The Making of a Murderous Enchantment: Ill-Gotten Inheritance

I’ve been playing a ton of Ravnica Allegiance Limited and one of the cards that has captured my imagination is Ill-Gotten Inheritance. I enjoy the card on multiple levels. In particular, I love the way it causes players to make difficult evaluations to accommodate for the fact that the card is so, well, weird.

How bomb-y the card feels on the table has a lot to do with the context you build for it and how well you are able to leverage its recurring trigger. You’ve got to earn a “license to Ill.”

Ill-Gotten Inheritance

Is this a Rakdos Burn card?
Is this a control deck card to stabilize with?
Is this a primary win condition in a combo-control deck?

It does all of these things if properly utilized. In addition to discussing the card in Limited, I’m also curious about Constructed applications in Pauper. Last, but certainly not least for today’s article: I was able to get in contact with Senior Game Designer for WotC, Sam Stoddard, who actually worked on designing the card, for a firsthand account of the process by which we got Ill-Gotten Inheritance.

My Favorite Card in the Set

There are many criteria a person might use to determine their favorite card in a set. Most likely, it’s a card you enjoy playing in some way shape or form.

I haven’t played Ill-Gotten much in Constructed, which makes it an unlikely choice. In Limited, it’s not even a first pick. There are two other black commons I would typically pick over it:

Blade JugglerGrotesque Demise

What I value about the card is that it isn’t obvious at first glance what you should do with it. It plays better than it looks and rewards you for building around it.

I’m also a fan of cards that find balance between flavor and function. I love cards where the effect mirrors the fluff in a clear, concise way. Some concepts are easier than others to depict through gameplay:

Lightning BoltCounterspell

These ones are to the point. I’m always fascinated by cards that find a way to express a complicated concept through gameplay. Ill-Gotten Inheritance is a bold thematic concept. My wife enjoys watching true crime mysteries and Ill-Gotten Inheritance is a common motive for murder.

It draws to mind a type of murder I’ve watched play out on these shows several times—slowly poisoning a person over a period of time in order to conceal the crime and to cash in on the life insurance policy. It’s a grisly concept, but you knew what you were signing up for when you put 7+ Swamps into a deck!

MortifyExpose to Daylight

If you’ve played a lot of Ravnica Allegiance Limited you’ve likely heard the consensus that Ethereal Absolution is the best bomb in the set. It’s obviously off-the-charts powerful, but it benefits from another contextual advantage: lack of enchantment removal. Not only does Absolution have a profound impact on the game—it is difficult to undo or interact with it.

I.G.I. benefits from living in an enchantment-removal-light format. Being difficult to remove is a premium characteristic in and of itself. Think about how good hexproof is. So, while Ill-Gotten doesn’t dominate the battlefield in the same way mythic rares like Biogenic Ooze or Hellkite do, what the card lacks in direct impact it makes up for by virtue of being reliably sticky.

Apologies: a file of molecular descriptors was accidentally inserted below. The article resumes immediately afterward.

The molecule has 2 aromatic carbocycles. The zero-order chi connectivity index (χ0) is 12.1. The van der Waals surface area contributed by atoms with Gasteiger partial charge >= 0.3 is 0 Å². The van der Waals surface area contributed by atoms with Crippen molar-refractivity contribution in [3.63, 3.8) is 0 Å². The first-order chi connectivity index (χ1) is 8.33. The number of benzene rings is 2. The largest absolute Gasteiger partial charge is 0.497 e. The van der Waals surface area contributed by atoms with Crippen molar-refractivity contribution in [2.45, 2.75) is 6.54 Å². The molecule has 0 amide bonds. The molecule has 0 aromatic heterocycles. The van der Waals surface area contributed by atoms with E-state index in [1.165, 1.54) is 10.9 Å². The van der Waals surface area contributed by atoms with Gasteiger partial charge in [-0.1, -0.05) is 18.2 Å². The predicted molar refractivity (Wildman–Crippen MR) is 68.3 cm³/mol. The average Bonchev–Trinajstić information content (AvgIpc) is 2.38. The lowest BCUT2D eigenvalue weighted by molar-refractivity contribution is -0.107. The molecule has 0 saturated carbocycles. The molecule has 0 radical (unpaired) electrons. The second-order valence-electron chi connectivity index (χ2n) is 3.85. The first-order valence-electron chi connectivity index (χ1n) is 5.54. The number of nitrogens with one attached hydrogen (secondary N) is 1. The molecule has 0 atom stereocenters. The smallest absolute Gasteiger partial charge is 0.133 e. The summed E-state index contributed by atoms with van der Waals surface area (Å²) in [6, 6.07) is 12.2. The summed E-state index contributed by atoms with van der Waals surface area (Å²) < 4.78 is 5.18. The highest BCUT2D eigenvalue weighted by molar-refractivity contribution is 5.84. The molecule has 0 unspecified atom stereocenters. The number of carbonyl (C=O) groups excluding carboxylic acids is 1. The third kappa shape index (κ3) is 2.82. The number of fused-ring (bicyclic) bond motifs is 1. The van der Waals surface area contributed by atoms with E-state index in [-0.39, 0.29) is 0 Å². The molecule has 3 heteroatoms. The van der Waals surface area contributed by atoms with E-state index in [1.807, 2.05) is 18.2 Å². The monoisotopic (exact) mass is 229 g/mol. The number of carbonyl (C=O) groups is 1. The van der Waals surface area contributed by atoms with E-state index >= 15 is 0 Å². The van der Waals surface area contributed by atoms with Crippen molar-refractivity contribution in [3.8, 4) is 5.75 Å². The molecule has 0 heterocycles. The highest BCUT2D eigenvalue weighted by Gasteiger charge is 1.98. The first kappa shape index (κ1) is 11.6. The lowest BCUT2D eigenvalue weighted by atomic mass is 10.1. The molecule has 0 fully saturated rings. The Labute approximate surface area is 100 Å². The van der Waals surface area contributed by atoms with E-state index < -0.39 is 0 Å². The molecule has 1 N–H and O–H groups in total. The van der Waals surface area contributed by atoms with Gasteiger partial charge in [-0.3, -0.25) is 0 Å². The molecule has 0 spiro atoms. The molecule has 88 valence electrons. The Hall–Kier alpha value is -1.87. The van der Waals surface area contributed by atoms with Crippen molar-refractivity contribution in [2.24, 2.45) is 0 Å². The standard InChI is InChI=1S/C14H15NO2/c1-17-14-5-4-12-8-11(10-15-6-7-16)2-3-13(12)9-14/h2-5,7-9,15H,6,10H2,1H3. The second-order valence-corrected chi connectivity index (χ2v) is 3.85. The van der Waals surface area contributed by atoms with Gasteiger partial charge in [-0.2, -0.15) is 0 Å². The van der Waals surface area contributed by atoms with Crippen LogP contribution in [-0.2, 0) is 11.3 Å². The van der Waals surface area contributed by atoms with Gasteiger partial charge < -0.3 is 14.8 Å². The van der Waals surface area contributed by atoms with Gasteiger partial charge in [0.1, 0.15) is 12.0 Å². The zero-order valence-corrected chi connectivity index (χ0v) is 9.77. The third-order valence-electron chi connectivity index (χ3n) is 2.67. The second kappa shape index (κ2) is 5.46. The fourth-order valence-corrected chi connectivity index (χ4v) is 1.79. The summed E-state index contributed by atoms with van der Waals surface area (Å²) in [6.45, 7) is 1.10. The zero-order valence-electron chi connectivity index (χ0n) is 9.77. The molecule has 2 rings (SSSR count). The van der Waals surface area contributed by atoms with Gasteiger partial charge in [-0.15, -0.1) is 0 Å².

Ill-Gotten Inheritance in Limited

Ill-Gotten was one of the most hotly debated cards among serious Limited players over the past few months. I attended multiple Limited MagicFests and people were all over the place with regard to where they place this card in their pick order.

It was also debatable whether its stock rises or falls depending on the archetype you are drafting. It’s still unclear whether this is a better Rakdos Aggro or Orzov Midrange card because it’s so useful in both.

My favorite MTG Arena Draft deck was based around Ill-Gotten Inheritance and I would describe it as a Limited combo deck.

Orzhov Combo

2 Orzhov Guildgate
8 Swamp
7 Plains
2 Twilight Panther
1 Orzhov Enforcer
2 Imperious Oligarch
1 Vizkopa Vampire
2 Grasping Thrull
1 Basilica Bell-Haunt
1 Pitiless Pontiff
1 Blade Juggler
1 Ministrant of Obligation
1 Summary Judgment
1 Grotesque Demise
2 Orzhov Locket
4 Ill-Gotten Inheritance
1 Consecrate/Consume
2 Revival/Revenge

I would consider this a Limited combo deck because it wins in a non-traditional manner, largely without combat. Sure, I’ve got some creatures to plunk away with chip damage, but this deck isn’t winning any games by dealing 20 in the red zone.

Revival // Revenge

The real “combo” of the deck was Revenge. I picked up two copies over the course of the Draft and didn’t know how they would play. My short answer is the card is extremely good and I wouldn’t hesitate to first pick it. It was frequently a deal 10 gain 15.

Once Revenge deals a large chunk, Ill-Gottens are really good at finishing the job. The rest of the deck is designed to block and trade bodies in combat with deathtouchers.

Sam Stoddard on Designing the Perfect Crime

When I started the concept for today’s article I wanted to talk about a card that I felt was really interesting and how I’ve enjoyed using it as a linchpin across archetypes in Limited. The “weirdness” of the card raised a lot of questions.

I reached out to R&D to see if they’d be willing to share the design process behind the card with me. I ended up in touch with Sam Stoddard, Senior Designer for Magic, and he was kind enough to share some great info with me.

One of the early questions I had about the card, “is it Rakdos or Orzhov?” is basically confirmed by the design log as it started off as a Rakdos spectacle enabler called “Twist the Knife” and slowly morphed into the Orzhov bleeder card we know and love (or love to hate!).

Stoddard:Ill-Gotten Inheritance started off life as a Rakdos card—an attempt to create a card that could be an enabler in a punch, but mostly existed to close out games.

Twist the Knife

Target opponent loses 1 life. If you paid the spectacle cost, that player loses X life instead.